2. While you can dispute a chargeback, it will take significant time to gather evidence and complete your dispute. When merchants dispute a chargeback, they lose the majority of the time.
  3. A hold may be placed on your funds. A hold can occur on a single transaction or as a percentage of your total funds processed. Holds on a transaction typically occur if a charge is suspicious or of an unusually high value. A hold on a percentage of the funds you process typically occurs if you’re a retailer that’s at a higher risk of chargebacks and/or you’ve experienced several already.
  4. Your merchant processing account may be frozen. A freeze typically occurs when the processor is determining what actions to take with a merchant account. Those actions may be that they determine you meet the terms of use agreement and the freeze is removed or it could result in adjustments to the agreement to protect the risk factor for the processor. Typical changes to the agreement might include an increase in fees/rates or a requirement to set up a holding account.
  5. Your merchant account could be closed. If your merchant processor determines that you’ve had too many chargebacks and is too much risk for them to keep as a client, they may choose to terminate your merchant processing account. This is a nightmare scenario as your entire business comes to a screeching halt.

Planning is a crucial key to success for any business, don’t neglect to consider your risk of chargebacks and plan accordingly for your merchant processing needs. If you have an e-commerce business or are in an industry considered to be high-risk, it is smart to plan ahead by ensuring you select a merchant processor that you know you can depend on. Do your research to learn which processors are most likely to hold your funds, freeze your account, or worst of all, close your account. It’s better to select the right processor or make a change to a better one before a hold, freeze or account termination occurs. Chargebacks are not fun, but with a little strategy, you can avoid the major headaches that can come with them.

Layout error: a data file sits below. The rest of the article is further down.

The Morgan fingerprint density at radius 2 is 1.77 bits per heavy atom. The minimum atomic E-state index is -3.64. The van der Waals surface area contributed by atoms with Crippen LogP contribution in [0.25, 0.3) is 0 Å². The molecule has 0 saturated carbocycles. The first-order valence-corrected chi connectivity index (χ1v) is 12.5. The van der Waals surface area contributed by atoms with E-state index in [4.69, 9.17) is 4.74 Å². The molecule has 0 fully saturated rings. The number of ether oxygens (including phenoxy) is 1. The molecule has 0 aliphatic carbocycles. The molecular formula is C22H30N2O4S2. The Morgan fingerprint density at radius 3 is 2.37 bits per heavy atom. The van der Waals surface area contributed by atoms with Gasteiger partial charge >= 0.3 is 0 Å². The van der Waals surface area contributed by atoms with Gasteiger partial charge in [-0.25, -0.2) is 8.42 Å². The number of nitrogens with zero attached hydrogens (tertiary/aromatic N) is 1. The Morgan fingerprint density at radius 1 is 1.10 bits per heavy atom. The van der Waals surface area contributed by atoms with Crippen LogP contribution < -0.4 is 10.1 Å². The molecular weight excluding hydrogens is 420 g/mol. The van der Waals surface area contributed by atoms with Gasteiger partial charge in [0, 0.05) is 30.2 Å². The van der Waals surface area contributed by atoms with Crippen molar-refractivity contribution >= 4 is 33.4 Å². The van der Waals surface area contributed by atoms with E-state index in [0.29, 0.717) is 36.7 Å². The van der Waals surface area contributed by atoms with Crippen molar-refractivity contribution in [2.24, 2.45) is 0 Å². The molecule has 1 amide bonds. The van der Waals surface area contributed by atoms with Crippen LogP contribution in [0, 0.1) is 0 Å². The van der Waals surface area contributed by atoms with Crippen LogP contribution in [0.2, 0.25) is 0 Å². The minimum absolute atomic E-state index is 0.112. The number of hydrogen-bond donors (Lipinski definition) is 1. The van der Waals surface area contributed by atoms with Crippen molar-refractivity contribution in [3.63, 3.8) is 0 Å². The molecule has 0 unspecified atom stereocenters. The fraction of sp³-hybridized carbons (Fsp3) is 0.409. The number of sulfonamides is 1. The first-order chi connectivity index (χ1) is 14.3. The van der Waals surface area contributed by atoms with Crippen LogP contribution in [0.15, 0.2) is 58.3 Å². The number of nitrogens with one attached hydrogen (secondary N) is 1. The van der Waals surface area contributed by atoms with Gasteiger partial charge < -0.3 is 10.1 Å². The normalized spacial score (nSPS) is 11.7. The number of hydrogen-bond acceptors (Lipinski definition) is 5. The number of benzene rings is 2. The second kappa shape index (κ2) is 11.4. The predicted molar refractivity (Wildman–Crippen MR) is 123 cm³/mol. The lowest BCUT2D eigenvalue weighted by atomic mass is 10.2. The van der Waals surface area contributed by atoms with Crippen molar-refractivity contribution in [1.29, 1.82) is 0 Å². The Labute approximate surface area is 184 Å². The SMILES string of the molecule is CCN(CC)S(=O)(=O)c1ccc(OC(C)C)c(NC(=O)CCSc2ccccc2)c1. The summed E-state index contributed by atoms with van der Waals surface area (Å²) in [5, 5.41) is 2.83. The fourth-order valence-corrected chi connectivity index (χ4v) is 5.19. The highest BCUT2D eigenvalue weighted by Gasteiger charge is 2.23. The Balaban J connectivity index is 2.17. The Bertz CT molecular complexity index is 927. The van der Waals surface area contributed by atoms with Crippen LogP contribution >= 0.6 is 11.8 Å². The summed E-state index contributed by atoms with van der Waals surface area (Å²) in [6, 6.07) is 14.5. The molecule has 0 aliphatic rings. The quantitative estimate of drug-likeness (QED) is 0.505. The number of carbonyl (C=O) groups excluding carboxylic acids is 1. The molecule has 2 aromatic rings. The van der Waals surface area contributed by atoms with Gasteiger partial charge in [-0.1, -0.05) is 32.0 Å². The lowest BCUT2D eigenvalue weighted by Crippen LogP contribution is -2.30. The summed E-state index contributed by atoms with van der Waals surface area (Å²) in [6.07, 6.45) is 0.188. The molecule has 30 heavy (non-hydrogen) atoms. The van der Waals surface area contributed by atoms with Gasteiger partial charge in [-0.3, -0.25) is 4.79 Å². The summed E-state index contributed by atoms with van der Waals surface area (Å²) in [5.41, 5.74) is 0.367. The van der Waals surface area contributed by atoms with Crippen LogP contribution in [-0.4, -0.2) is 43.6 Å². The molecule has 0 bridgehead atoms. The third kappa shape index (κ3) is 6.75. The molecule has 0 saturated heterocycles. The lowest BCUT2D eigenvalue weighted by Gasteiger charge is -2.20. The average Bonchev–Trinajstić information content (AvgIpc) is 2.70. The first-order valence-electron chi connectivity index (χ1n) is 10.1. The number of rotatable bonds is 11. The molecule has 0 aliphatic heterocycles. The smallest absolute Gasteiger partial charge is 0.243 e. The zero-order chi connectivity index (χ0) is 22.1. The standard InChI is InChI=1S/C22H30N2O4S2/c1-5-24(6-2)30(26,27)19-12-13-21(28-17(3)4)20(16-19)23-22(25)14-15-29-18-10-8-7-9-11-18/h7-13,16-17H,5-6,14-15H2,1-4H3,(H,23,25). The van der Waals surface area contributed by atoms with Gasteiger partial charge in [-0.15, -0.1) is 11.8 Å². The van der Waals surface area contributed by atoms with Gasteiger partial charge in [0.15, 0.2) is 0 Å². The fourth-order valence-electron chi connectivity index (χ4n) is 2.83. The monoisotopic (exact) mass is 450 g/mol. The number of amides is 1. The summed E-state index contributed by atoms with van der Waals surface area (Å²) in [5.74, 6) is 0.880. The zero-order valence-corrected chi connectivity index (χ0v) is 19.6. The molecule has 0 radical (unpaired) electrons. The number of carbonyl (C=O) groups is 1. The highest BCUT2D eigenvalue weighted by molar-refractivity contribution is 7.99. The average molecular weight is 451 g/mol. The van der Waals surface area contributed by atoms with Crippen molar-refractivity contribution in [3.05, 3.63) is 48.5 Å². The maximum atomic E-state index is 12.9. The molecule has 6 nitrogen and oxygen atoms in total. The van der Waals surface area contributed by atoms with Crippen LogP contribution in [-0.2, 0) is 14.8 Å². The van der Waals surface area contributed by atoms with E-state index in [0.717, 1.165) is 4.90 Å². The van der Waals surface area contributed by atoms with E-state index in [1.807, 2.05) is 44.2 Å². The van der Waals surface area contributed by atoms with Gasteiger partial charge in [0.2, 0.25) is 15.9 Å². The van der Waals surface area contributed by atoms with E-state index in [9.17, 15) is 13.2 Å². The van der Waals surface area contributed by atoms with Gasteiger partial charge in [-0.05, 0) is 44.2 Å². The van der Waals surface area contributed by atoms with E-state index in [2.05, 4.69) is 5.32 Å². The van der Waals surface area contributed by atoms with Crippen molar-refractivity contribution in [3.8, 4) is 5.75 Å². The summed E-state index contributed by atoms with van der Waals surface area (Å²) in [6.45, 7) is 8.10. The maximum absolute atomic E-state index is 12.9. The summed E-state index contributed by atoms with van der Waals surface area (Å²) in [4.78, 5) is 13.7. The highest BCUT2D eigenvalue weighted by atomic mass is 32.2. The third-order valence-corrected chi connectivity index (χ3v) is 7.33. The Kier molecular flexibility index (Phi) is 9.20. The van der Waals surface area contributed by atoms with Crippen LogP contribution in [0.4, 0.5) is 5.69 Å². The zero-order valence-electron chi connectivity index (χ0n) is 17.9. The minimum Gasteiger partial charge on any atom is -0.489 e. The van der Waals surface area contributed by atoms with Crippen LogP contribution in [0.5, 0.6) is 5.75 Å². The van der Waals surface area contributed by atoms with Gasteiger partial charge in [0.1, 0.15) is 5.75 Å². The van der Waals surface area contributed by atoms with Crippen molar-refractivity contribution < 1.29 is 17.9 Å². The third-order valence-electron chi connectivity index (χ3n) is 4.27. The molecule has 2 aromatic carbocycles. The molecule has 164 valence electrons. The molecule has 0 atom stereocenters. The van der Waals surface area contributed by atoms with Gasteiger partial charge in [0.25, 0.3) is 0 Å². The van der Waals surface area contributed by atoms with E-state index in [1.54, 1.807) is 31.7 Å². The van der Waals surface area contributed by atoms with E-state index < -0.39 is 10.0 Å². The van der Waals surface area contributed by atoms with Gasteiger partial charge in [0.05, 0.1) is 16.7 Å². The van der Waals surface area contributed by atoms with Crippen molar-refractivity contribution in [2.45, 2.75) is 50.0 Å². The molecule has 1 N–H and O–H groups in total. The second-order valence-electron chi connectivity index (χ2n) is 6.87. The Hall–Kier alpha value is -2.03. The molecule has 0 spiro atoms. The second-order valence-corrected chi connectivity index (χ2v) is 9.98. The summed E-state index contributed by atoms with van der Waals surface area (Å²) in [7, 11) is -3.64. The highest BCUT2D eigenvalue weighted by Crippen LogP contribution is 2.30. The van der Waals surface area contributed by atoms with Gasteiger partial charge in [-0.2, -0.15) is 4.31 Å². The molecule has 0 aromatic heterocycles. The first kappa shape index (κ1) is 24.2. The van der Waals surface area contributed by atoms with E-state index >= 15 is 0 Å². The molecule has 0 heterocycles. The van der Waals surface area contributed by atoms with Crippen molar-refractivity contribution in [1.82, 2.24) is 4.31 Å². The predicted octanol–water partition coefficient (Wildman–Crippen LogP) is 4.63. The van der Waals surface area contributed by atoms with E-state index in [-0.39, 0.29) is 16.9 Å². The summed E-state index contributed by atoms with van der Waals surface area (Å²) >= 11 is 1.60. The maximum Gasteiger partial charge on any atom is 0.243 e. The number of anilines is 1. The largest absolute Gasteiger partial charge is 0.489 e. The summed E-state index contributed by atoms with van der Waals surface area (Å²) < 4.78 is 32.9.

When selecting a merchant processor, there are several things to consider. One important step is to look for a credit card processing company that provides cyber-security (PCI compliance) and offers fraud protection services to help reduce chargebacks. Read reviews and do your research. Make sure you know what features and capabilities you need from your merchant processor prior to your research. You’ll find that each processor has a unique set of solutions and capabilities such as integrations with Point of Sale systems, for e-commerce platforms, QuickBooks, or other software. You might even consider looking to industry associations for recommendations for your industry. If you plan accordingly and do your research, you’ll be able to find a merchant processing solution that’s feature rich, secure, dependable and meets all of your needs.

Another thing to consider is finding an industry-specific merchant processor. For example, Premium Tobacco Payment Processing(PTP) is not only designed to meet the needs of tobacco and cigar industry, they are also the recommended merchant processor by the Premium Cigar Association. PTP is proud to offer the lowest processing rates for the industry, with rates and fees guaranteed never to increase. Backed by Nuvo Merchant Services’ financial power, PTP is a trusted choice for tobacco and cigar merchants looking for secure, dependable payment processing services. If you are a tobacco or cigar retailer looking to set up or change processors, or would like a free audit of your existing processor, call Premium Tobacco Payment Processing at (321) 972-9838.


Source: NerdWallet – Who Pays When Merchants Are Victims of Credit Card Fraud? – July 2020